#32. A Woman Under the Influence (1974)
Directed by: John Cassavetes
Written by: John Cassavetes
Starring: Gena Rowlands, Peter Falk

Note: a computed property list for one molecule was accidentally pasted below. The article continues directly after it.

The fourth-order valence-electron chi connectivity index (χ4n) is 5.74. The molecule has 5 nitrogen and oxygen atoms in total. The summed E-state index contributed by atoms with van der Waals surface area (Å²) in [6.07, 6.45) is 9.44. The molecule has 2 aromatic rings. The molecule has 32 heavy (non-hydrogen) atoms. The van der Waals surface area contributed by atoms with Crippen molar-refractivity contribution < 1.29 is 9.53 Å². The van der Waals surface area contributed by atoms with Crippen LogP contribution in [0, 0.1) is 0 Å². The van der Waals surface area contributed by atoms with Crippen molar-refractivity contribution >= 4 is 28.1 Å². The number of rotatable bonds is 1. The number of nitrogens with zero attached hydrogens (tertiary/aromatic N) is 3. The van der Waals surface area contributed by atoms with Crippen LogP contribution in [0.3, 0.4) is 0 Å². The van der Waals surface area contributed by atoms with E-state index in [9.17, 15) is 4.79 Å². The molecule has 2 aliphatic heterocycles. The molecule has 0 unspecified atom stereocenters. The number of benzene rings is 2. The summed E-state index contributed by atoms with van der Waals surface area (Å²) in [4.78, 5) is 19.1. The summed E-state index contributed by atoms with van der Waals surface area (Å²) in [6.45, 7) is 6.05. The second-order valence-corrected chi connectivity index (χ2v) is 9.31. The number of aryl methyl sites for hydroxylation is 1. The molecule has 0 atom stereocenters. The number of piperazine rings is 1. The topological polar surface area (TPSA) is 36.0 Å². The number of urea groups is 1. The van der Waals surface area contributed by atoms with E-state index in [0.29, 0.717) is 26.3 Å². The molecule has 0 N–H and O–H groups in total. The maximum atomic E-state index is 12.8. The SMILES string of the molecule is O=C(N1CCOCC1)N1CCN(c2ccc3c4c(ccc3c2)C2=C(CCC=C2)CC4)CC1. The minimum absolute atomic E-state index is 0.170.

John Cassavetes’ film A Woman Under the Influence features what very well may be one of the all-time greatest performances in Gena Rowlands’ portrayal of Mabel Longhetti. Mabel is happily married to Nick (Peter Falk), whom she aims to please at all times. Nick becomes perturbed when he notices Mabel’s behaviour around others is becoming erratic. Eventually he decides to hospitalize Mabel for her safety, and takes on the task of raising their kids alone for six months until their mother is well. When Mabel returns from the hospital, neither party are mentally or emotionally prepared for the strains that have been put on their relationship. John Cassavetes’ film is an absolute showcase of the skills of both Gena Rowlands and Peter Falk, letting the two great actors play two very unique characters and really be able to sink their teeth into them. Rowlands’ Mabel is easily one of my favorite screen characters, because her presence is constantly electric, unpredictable, and incredibly sympathetic in a real world way. Mabel is clearly tortured by whatever is affecting her mental health, and it’s both terrifying and heartbreaking to watch it unfold, especially when it begins to affect her family. Peter Falk’s Nick is kindhearted and frustrated, wanting his wife to be well again so things can go back to normal, but also quickly growing tired of taking care of her and ensuring she doesn’t embarrass or harm herself or others. Together, Rowlands and Falk are unstoppable in their incredible chemistry – it’s too bad the pair did not collaborate more frequently. Cassavetes’ direction is especially inspired throughout A Woman Under the Influence, making the best of the limits of independent filmmaking in the 1970’s – he manages to get incredible performances from most of the cast, and keeps the story rolling. A Woman Under the Influence clocks in at a little over 2 ½ hours long, which may be seen as a problem for some. Cassavetes’ writing is never stilted or meandering, instead the director uses the bloated runtime to paint a rich portrait of two very compelling characters, and allows the story to flow naturally. His screenplay takes a respectful look at mental illness and the effects on all parties surrounding it – a rarity for the era. Today, A Woman Under the Influence still feels relevant and respectful, never delving into exploitative territory, which often harms older films in the eyes of modern viewers. It’s clear to me that John Cassavetes was genuinely interested in the subject matter, because his camera and screenplay very clear show this. Despite this, he’s never afraid to inject dark humor where it’s needed, nor does he wander away from some of the more melodramatic aspects of the story – everything comes together perfectly. A Woman Under the Influence is the best John Cassavetes film I’ve had the pleasure of seeing, and one of film’s best looks at the tough subject that is mental illness.